How and why did you get involved with CNG? I came to know Alice Varon (CNG Executive Director) and Buddy Marterre through the Eastern Apicultural Society, and they introduced me to their work with CNG. Alice later invited me to serve on CNG’s apiary advisory council. Since USDA organic certification has criteria that can be impossible for most beekeepers to meet, I have tried to promote CNG as a practical alternative.
Talk about the biggest challenge you’ve encountered as a beekeeper. My first experience with small hive beetles was a shock. I had moved some of my bees from an area with no beetles into an area that was highly infested, and within a few weeks I felt overrun. I quickly read every source I could find on beetles and their biology, looking for answers. I have since managed to keep them under control in most cases with a combination of strong healthy hives and traps for the adults, but they can be overwhelming.
What has been your most positive beekeeping experience? I recently taught a semester long beginning beekeeping class for kids age 10-14. The first weeks were mainly classroom lectures, which gave way to more hands-on activities like building hives and frames. Finally the day arrived when we installed the bees. The kids were a little nervous at first, but soon they realized that they had little to fear as long as they remained calm. It was fantastic to see their attitudes evolve over time from mildly curious to wildly enthusiastic. At the end of the class each of the families moved their hives home to keep working with their bees. Knowing that I helped to open a new generation to beekeeping is very rewarding.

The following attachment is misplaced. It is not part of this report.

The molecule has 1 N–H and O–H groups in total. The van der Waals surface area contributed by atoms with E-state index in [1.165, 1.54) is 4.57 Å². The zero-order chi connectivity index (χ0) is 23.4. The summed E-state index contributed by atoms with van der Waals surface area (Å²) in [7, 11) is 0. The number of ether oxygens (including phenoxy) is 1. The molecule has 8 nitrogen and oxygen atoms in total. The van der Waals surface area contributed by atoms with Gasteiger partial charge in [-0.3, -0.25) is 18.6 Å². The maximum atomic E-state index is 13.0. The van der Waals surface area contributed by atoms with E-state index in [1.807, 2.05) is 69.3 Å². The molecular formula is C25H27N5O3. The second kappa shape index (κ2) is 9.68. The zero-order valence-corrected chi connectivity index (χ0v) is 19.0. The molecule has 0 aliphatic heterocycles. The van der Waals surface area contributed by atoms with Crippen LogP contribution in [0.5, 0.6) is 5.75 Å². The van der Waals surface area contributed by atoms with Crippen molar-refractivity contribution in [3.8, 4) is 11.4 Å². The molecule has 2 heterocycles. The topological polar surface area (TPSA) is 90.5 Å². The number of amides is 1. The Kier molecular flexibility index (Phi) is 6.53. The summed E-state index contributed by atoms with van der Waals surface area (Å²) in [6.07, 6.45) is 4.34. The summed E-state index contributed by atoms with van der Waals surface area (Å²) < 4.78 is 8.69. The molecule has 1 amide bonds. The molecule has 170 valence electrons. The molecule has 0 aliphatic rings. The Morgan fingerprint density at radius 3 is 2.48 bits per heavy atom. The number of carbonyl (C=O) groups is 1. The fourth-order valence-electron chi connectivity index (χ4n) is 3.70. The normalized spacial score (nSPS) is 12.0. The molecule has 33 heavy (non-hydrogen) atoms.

Favorite beekeeping product That’s got to be the honey. When you work so hard all spring, and then see that glorious golden goodness flowing out of the extractor, and taste that magical flavor, it’s worth all the stings and heavy lifting. There’s just nothing quite like fresh honey right from your own hive.
What’s your favorite way to use honey in a recipe? I like to drizzle a little fresh honey over plain vanilla ice cream. When the honey hits the cold ice cream, it turns thick, and is so much better than any other sauce or fancy topping.
Favorite season? Why? I love the spring with all its possibilities, when the beehives begin to bustle again. But my favorite season is the fall. After our blistering southern summertime, it’s such a relief to enjoy the welcome rains, the cool air and the changing colors in the trees.
What do you think is the future of beekeeping in the United States? In my opinion, breeding bees to become naturally resistant or tolerant to mites and diseases will be the only sustainable future for our industry, although that’s going to be a very long road to fully accomplish. We also need to educate people on the importance of pollinators, and recruit more people that are willing to take up a smoker and continue the ancient tradition of beekeeping.
~To learn more about Jon's work, visit www.aragriculture.org/insects/beekeeping.htm